Sunday, March 8, 2009

A primer on Keynesian economic philsophy

We've been hearing a lot lately from economists and pundits enamored of John Maynard Keynes and his philosophies on government intervention in times of crisis, especially when compared against laissez-faire fan Milton Friedman. What's always amused me is hearing from struggling, die-hard conservatives (at least in theory) who've declared bankruptcy (more than once) or lost homes in foreclosure and don't want any government intervention into the marketplace at all because it's just going to get in their way of gettin' rich! You know, someday. Like when the sun burns out.

My favorite magazine, The Week, has a great summary of Keynes, his economic theories, and why his ideas are back in vogue:

Born in 1883, Keynes was educated at Eton and Cambridge, and became a prolific writer on subjects ranging from philosophy to probability. He joined the British Treasury during World War I, representing it in negotiations in Versailles over the treaty that ended the war.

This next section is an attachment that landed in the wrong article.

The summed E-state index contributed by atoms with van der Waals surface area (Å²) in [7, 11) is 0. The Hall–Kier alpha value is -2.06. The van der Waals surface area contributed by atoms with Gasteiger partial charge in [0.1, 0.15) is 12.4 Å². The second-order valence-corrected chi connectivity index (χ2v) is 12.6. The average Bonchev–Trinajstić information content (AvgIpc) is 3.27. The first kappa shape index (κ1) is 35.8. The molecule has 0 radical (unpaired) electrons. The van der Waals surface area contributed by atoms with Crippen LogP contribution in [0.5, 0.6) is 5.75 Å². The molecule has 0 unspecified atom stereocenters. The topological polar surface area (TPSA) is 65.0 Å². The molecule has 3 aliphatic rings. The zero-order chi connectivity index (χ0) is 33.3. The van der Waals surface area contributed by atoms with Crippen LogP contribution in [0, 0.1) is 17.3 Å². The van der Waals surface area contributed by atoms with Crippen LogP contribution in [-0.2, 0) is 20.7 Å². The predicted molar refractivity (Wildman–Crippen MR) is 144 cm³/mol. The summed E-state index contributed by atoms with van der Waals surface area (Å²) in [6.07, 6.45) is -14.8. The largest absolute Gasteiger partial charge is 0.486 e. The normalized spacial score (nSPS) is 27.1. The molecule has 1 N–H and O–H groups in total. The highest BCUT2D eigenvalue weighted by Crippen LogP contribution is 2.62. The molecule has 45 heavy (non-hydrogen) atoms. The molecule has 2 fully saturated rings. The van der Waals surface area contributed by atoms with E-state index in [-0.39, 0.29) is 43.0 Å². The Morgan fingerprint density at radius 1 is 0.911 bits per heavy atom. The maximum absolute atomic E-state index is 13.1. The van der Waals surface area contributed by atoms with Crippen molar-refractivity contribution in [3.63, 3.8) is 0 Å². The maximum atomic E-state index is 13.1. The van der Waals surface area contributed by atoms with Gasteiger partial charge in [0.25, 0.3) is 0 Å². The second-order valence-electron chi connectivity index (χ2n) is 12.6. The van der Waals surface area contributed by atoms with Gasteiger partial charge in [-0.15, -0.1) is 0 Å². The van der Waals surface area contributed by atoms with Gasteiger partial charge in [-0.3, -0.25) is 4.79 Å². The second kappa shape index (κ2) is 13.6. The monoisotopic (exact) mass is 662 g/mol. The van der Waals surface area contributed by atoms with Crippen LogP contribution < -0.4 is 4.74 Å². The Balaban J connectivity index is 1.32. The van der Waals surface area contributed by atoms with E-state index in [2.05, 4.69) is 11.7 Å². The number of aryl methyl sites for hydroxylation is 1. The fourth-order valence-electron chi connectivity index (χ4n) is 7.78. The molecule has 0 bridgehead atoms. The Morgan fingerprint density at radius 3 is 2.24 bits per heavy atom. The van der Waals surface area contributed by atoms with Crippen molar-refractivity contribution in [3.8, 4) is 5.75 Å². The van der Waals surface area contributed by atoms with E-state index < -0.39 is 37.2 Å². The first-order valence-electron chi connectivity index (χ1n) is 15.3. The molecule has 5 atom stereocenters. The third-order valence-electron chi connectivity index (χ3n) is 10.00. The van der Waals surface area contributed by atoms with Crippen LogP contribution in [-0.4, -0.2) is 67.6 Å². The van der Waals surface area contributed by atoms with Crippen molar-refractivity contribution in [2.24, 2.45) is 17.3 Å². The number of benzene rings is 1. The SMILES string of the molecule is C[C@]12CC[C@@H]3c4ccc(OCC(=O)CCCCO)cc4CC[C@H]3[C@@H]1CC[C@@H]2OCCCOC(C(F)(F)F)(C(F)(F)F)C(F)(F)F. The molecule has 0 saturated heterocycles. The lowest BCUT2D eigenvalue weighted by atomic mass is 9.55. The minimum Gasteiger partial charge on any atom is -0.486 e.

His experience in Versailles led him to write The Economic Consequences of the Peace, in which he condemned the onerous reparations imposed on Germany and sagely predicted the ruin that loomed ahead for Europe.

Such unconventional views left him out of political favor for much of the 1920s. But the market crash of 1929 increased demand for his theories—and counsel—on both sides of the Atlantic. In 1936, he published his magnum opus, The General Theory of Employment, Interest, and Money, which for decades exerted a profound influence on economic thinking and practice...

Disputing the classical free-market belief in an “invisible hand” that guides economies in a natural cycle, Keynes viewed recessions and depressions as symptoms of economic distress that must be treated...

In the current economic crisis, monetary policy has been pushed to its limit. The interest rate charged to lenders is near zero, but lending remains stalled and economic activity has plummeted along with employment. With no tools left in the monetarist kit, many economists favor a government boost to aggregate demand—just as Keynes would have advised. That’s the idea behind the $787 billion stimulus package...

Click here for entire article.

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